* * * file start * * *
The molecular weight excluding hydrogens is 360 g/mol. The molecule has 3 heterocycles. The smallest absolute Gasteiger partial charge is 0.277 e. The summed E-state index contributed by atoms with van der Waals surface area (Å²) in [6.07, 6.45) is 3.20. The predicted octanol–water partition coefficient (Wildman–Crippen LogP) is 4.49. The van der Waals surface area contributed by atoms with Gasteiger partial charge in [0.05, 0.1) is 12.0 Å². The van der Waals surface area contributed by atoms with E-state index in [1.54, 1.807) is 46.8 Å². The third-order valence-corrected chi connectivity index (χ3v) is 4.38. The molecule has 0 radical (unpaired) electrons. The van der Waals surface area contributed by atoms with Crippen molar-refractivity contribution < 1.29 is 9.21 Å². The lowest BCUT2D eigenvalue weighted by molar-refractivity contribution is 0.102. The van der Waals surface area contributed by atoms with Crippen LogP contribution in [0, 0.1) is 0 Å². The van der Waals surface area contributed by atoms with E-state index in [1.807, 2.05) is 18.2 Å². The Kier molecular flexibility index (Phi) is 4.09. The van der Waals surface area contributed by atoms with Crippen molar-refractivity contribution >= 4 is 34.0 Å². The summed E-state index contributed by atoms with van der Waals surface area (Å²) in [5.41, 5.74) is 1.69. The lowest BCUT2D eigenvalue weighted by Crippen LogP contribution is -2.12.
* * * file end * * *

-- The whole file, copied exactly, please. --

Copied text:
The molecular weight excluding hydrogens is 360 g/mol. The molecule has 3 heterocycles. The smallest absolute Gasteiger partial charge is 0.277 e. The summed E-state index contributed by atoms with van der Waals surface area (Å²) in [6.07, 6.45) is 3.20. The predicted octanol–water partition coefficient (Wildman–Crippen LogP) is 4.49. The van der Waals surface area contributed by atoms with Gasteiger partial charge in [0.05, 0.1) is 12.0 Å². The van der Waals surface area contributed by atoms with E-state index in [1.54, 1.807) is 46.8 Å². The third-order valence-corrected chi connectivity index (χ3v) is 4.38. The molecule has 0 radical (unpaired) electrons. The van der Waals surface area contributed by atoms with Crippen molar-refractivity contribution < 1.29 is 9.21 Å². The lowest BCUT2D eigenvalue weighted by molar-refractivity contribution is 0.102. The van der Waals surface area contributed by atoms with Crippen LogP contribution in [0, 0.1) is 0 Å². The van der Waals surface area contributed by atoms with E-state index in [1.807, 2.05) is 18.2 Å². The Kier molecular flexibility index (Phi) is 4.09. The van der Waals surface area contributed by atoms with Crippen molar-refractivity contribution >= 4 is 34.0 Å². The summed E-state index contributed by atoms with van der Waals surface area (Å²) in [5.41, 5.74) is 1.69. The lowest BCUT2D eigenvalue weighted by Crippen LogP contribution is -2.12.